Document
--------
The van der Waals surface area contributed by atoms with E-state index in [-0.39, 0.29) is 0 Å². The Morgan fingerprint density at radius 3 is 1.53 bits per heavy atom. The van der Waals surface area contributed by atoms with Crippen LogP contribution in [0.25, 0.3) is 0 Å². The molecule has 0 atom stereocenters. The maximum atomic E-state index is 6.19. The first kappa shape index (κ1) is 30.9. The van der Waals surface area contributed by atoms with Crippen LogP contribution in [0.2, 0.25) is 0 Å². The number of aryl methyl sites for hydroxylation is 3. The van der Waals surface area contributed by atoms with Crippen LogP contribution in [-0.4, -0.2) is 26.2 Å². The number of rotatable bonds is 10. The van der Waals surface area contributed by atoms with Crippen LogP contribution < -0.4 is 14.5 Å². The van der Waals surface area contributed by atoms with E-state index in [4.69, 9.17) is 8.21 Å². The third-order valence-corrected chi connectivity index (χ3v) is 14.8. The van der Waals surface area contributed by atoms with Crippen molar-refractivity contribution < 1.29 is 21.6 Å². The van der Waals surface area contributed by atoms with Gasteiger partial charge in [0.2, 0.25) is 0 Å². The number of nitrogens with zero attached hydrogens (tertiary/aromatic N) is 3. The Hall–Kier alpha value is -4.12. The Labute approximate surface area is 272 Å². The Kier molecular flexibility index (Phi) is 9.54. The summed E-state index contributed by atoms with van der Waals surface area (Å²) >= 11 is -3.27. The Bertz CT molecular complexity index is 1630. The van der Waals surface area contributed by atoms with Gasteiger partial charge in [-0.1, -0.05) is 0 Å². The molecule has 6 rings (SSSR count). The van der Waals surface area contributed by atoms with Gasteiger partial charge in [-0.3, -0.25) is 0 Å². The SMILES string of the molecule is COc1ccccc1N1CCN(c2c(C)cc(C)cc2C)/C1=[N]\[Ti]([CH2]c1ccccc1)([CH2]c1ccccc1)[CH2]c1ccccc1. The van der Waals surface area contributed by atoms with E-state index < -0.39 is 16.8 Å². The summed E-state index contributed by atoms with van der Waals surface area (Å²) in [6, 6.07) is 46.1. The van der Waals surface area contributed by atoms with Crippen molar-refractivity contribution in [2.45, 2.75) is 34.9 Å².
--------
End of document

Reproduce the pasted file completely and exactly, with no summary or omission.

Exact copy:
The van der Waals surface area contributed by atoms with E-state index in [-0.39, 0.29) is 0 Å². The Morgan fingerprint density at radius 3 is 1.53 bits per heavy atom. The van der Waals surface area contributed by atoms with Crippen LogP contribution in [0.25, 0.3) is 0 Å². The molecule has 0 atom stereocenters. The maximum atomic E-state index is 6.19. The first kappa shape index (κ1) is 30.9. The van der Waals surface area contributed by atoms with Crippen LogP contribution in [0.2, 0.25) is 0 Å². The number of aryl methyl sites for hydroxylation is 3. The van der Waals surface area contributed by atoms with Crippen LogP contribution in [-0.4, -0.2) is 26.2 Å². The number of rotatable bonds is 10. The van der Waals surface area contributed by atoms with Crippen LogP contribution < -0.4 is 14.5 Å². The van der Waals surface area contributed by atoms with E-state index in [4.69, 9.17) is 8.21 Å². The third-order valence-corrected chi connectivity index (χ3v) is 14.8. The van der Waals surface area contributed by atoms with Crippen molar-refractivity contribution < 1.29 is 21.6 Å². The van der Waals surface area contributed by atoms with Gasteiger partial charge in [0.2, 0.25) is 0 Å². The number of nitrogens with zero attached hydrogens (tertiary/aromatic N) is 3. The Hall–Kier alpha value is -4.12. The Labute approximate surface area is 272 Å². The Kier molecular flexibility index (Phi) is 9.54. The summed E-state index contributed by atoms with van der Waals surface area (Å²) >= 11 is -3.27. The Bertz CT molecular complexity index is 1630. The van der Waals surface area contributed by atoms with Gasteiger partial charge in [-0.1, -0.05) is 0 Å². The molecule has 6 rings (SSSR count). The van der Waals surface area contributed by atoms with Gasteiger partial charge in [-0.3, -0.25) is 0 Å². The SMILES string of the molecule is COc1ccccc1N1CCN(c2c(C)cc(C)cc2C)/C1=[N]\[Ti]([CH2]c1ccccc1)([CH2]c1ccccc1)[CH2]c1ccccc1. The van der Waals surface area contributed by atoms with E-state index < -0.39 is 16.8 Å². The summed E-state index contributed by atoms with van der Waals surface area (Å²) in [6, 6.07) is 46.1. The van der Waals surface area contributed by atoms with Crippen molar-refractivity contribution in [2.45, 2.75) is 34.9 Å².